Years after launch of the Digital Platform Services Inquiry (DPSI), so-called Big Tech firms face further scrutiny after the Senate announced a second inquiry into their market share, manipulation of customers, vertical integration, and use of proprietary algorithms.

The Senate Standing Committees on Economics’ Influence of International Digital Platforms inquiry has been tasked with exploring the degree to which major multinational technology companies – Meta, Google, Microsoft, Apple, Amazon and others are implied but not explicitly named – are “exerting power and influence over markets and public debate, to the detriment of Australian democracy and users,” the committee’s terms of reference note.

This includes exploring their market share across the provision of hardware and software services; their use of vertical integration – the linking of multiple services, products and hardware – as a means of limiting users’ ability “to exercise choice”; and the way that concentrated market power affects competition, macro-economic performance, and consumer outcomes.

The inquiry will explore the transparency of proprietary algorithms used by the companies and the degree to which they “manipulate users and user responses, and contribute to greater concentrations of market power” – with an eye on the way that tighter regulations could “lead to better outcomes in the public interest”.

The wide-ranging inquiry will also explore the way Big Tech companies collect and process children’s data for profiling, behavioural advertising, or other uses, as well as evaluating the effectiveness of recent attempts to regulate international digital platforms.

Taking stock of Big Tech companies’ market impact is “overdue”, NSW Senator Andrew Bragg said as the new inquiry was announced, noting that “the major technology platforms have amassed more power than any other corporations in recent history.”

The big five Big Tech platforms, he added, “have more power than the railroads and oil tycoons of the Gilded Age…. Australia’s Parliament must form a stronger view on what the enormous concentration of power… means for our country.”

“We must have the policy settings to protect users and ensure that Australians are not being exploited by possibly the strongest corporations in history,” he said, adding that Big Tech platforms “can and should be our partners in protecting Australians and our interests.”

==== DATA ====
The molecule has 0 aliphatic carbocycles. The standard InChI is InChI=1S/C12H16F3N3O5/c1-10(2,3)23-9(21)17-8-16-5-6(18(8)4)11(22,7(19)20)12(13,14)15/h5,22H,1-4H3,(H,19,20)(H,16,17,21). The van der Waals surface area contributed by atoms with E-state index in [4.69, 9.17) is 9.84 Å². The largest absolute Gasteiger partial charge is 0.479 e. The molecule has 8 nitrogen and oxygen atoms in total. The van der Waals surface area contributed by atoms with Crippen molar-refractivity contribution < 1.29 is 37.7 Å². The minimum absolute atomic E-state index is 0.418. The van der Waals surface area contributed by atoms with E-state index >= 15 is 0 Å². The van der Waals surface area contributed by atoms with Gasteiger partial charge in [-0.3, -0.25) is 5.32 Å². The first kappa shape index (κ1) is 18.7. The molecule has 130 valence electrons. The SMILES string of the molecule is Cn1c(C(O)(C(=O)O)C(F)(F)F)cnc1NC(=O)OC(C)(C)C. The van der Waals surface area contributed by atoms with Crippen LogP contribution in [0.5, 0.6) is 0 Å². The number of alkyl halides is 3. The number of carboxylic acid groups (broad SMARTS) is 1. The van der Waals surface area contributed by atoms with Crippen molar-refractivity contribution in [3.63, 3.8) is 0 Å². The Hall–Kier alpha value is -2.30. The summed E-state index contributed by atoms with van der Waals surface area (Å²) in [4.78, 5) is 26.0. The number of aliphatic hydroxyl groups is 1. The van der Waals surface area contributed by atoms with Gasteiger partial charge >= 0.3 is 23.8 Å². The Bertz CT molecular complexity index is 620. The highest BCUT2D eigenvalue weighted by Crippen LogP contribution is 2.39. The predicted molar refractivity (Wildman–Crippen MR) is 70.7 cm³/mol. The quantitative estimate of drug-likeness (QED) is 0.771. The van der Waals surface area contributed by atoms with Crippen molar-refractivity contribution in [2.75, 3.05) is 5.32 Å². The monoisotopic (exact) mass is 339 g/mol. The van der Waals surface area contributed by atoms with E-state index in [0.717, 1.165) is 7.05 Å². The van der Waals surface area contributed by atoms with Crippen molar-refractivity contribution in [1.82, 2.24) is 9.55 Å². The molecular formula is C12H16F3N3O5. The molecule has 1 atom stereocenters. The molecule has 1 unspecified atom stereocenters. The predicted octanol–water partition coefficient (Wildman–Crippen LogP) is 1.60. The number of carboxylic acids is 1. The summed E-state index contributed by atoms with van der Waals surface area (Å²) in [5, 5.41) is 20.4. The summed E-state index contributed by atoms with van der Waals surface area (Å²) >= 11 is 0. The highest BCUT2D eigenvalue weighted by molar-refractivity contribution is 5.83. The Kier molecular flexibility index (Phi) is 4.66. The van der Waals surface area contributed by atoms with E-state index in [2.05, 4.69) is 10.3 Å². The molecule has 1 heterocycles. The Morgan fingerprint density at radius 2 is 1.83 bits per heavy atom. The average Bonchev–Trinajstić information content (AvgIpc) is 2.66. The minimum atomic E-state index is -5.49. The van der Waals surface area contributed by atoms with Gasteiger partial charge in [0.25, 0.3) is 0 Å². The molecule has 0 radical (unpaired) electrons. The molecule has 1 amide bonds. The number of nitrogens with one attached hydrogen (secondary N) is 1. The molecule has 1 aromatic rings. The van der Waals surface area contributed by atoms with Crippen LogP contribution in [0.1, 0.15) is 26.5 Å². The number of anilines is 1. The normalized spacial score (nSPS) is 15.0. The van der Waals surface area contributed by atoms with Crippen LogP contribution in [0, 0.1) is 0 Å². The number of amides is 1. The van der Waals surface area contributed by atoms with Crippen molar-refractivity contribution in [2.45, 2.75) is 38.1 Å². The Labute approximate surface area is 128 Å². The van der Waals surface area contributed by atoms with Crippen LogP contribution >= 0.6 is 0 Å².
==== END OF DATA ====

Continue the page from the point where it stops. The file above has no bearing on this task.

DPI revisited?

The new inquiry reflects growing worldwide concern that Big Tech companies have amassed too much power and, through the interconnection of complementary services, created entire ecosystems that capture, analyse, and utilise consumer data at massive scale.

The US Congress, for example, has been evaluating proposed legislation such as the Digital Platform Commission Act of 2022, which would establish a five-person federal body providing “reasonable oversight and regulation of digital platforms.”

Those platforms, lawmakers warned, “have benefited from the combination of economies of scale, network effects, and unique characteristics of the digital marketplace to achieve vast power over the economy, society, and democracy of the United States.”

“Digital platforms remain largely unregulated and are left to write their own rules without meaningful democratic input or accountability.”

Australia’s Parliament has also been scrutinising Big Tech’s market power, with the ongoing DPI launched in 2020 to canvass areas such as social media, advertising services, and other aspects of a top-heavy digital services market that is currently managed by a ‘dog’s breakfast’ of regulations.

That inquiry delivered its fifth interim report in September, and is set to continue through 2025 alongside the new Big Tech inquiry – which is currently accepting submissions and will hand down its final report on the last Parliamentary sitting day of 2023.

Last year, another inquiry focused on online harms from social media while earlier this year, a range of Australian agencies joined forces to improve scrutiny of Big Tech companies amidst claims that social media competition is actually increasing.